Timber Producers Expecting Stronger Demand for Lumber, California Farm Bureau Reports
Published: Monday, 22 May 2023
(Timber Producers Expecting Stronger Demand for Lumber, California Farm Bureau Reports)
May 22, 2023 - By Christine Souza - Timber and forest products sector leaders and market analysts say warmer temperatures mean a return to a more typical seasonal demand as construction and home improvement projects resume after the winter slowdown.
They say the timber market should fare reasonably well this year, despite rising interest rates affecting new home purchases.
Dennis Webb, chief forester of Davenport-based Big Creek Lumber, a family-owned wood products company that produces mostly redwood and operates a sawmill and six retail locations, said higher interest rates have led to a modest decline in prices for most species of timber.
But he said, “On the flip side, consumer spending is still fairly strong. Timber markets have been a little more resilient than you’d expect given the rapid rise in interest rates.”
John Andersen, forest policy director and registered professional forester for Humboldt Redwood Co. and Mendocino Redwood Co., both of which specialize in redwood and Douglas fir products sold at home improvement retailers, said he expects demand to increase soon.
“Once things warm up, people start thinking about projects that use wood products, and we will have maybe somewhat of a normal year,” Andersen said.
During the pandemic in 2020 through 2022, California timber operators said there was strength and optimism in the market as demand skyrocketed for harvested logs and lumber products.
With people sheltering in place during the pandemic and timber and forest products declared as an essential business, the sector experienced a doubling—and in some cases a tripling—of lumber prices as inventories were depleted.
People turned to neglected home repair and remodeling projects, and customers waited in long lines outside improvement stores to purchase lumber for decks, fencing and other home needs.
At the same time, demand for new housing construction, which represents a major indicator in domestic lumber prices, increased.
A single unit of housing requires an average 15,000 board-feet of lumber. In late-2019 to early 2020, housing starts in the U.S. peaked at 1.6 million units.
Lumber market analyst Rocky Goodnow, vice president of timber at Massachusetts-based Forest Economic Advisors, said with shelter-in-place rules rescinded, interest in timber has returned to pre-pandemic levels with improved demand for harvested logs and lumber in the spring and summer.
“From a wood products and lumber market perspective, we’re off the highs that the markets reached in ‘21 and early ’22,” Goodnow said. “We’re starting to see positive signs for demand in housing starts, and we continue to see strong numbers on the repair and remodeling side.”
Goodnow said he expects the U.S. economy to enter a recession in late 2023. But he said the timber sector may be able to withstand a potential downturn.
“Generally, we think this sector is likely to outperform the overall economy because there’s still a lot of strong fundamentals that we think is going to help,” Goodnow said.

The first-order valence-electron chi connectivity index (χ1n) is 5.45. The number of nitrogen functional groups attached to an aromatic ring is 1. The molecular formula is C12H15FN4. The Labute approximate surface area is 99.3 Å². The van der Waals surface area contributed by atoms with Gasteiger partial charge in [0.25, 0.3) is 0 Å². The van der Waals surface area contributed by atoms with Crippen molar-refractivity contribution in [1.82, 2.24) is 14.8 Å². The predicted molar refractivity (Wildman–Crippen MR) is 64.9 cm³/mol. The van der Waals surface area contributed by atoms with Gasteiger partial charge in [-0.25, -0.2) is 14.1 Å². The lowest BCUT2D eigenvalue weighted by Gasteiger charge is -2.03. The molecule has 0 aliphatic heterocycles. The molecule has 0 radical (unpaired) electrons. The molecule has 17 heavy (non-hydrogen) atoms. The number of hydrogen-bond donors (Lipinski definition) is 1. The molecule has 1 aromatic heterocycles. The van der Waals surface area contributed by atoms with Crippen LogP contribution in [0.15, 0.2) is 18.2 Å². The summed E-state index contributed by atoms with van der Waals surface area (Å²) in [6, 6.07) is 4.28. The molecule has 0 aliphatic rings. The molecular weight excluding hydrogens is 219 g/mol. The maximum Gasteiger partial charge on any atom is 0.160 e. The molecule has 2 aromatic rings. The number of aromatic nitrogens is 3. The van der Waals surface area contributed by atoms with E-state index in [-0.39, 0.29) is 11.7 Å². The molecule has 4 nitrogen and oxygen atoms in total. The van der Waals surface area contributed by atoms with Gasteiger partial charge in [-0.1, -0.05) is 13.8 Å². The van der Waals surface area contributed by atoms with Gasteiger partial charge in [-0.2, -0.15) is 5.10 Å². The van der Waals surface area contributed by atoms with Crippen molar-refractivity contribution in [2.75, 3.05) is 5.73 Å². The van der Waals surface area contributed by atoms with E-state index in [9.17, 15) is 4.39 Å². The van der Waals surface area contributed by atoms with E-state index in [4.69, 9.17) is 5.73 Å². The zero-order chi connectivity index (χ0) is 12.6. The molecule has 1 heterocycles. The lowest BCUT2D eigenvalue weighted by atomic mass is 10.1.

As a large segment of the U.S. population—those in their early to mid-30s—drives demand for housing, he said he expects demand for timber to continue. He noted low housing inventory for buyers will increase demand for new construction.
The U.S. is expected to consume about 50 billion board-feet of lumber this year. The figure includes end-use markets, from housing starts to residential improvements, nonresidential construction and industry markets. California consumption represents 9% of the U.S. supply, about 4.5 billion board-feet.
Rising costs and added regulations, Andersen said, affect the bottom line of timber operators.
“Due to the cost of diesel, our loggers are coming in with higher hourly rates,” he said. “And with the air resources board looking at zero-emission forklifts, we’ve got 60 or 70 forklifts we’re going to have to turn over to electric, and that’s going to be a very significant cost to us.”
California timber operators said the influx of wildfire-salvaged logs, which take priority over green timber because they must be harvested within a year to maximize their value, is easing. Too many salvaged logs can depress prices for the rest of the market, Webb said.
After three years of drought and devastating wildfires, Steven Brink, California Forestry Association vice president of public resources, said snow and rain this winter is positive for improved forest health.
“Obviously, the ground is saturated, which is great for the forest, so the forests will do well this summer,” Brink said. “There’s still (tree) mortality occurring, but it is nothing like it was.”
An estimated 36.3 million trees died in California in 2022, primarily because of drought, high temperatures, insects, disease and overcrowded forests, according to a report from the U.S. Forest Service.
During the drought of 2011-2016, the agency reported that 66 million trees—mostly pine species—died in the southern Sierra due to bark beetle infestations, drought, wildfire and climate change.
Looking to the future, timber sector leaders say there is increased interest in mass timber construction, which uses engineered wood products made of solid wood panels, columns or beams.
“Throughout the U.S., there’s been a big push for mass timber, and that is building multi-story structures out of wood because you are using a product that stores carbon versus concrete or steel that has a large carbon footprint,” Andersen said. “Everybody is always looking for more customers, and we’re busy trying to enter new markets, and mass timber is part of that.”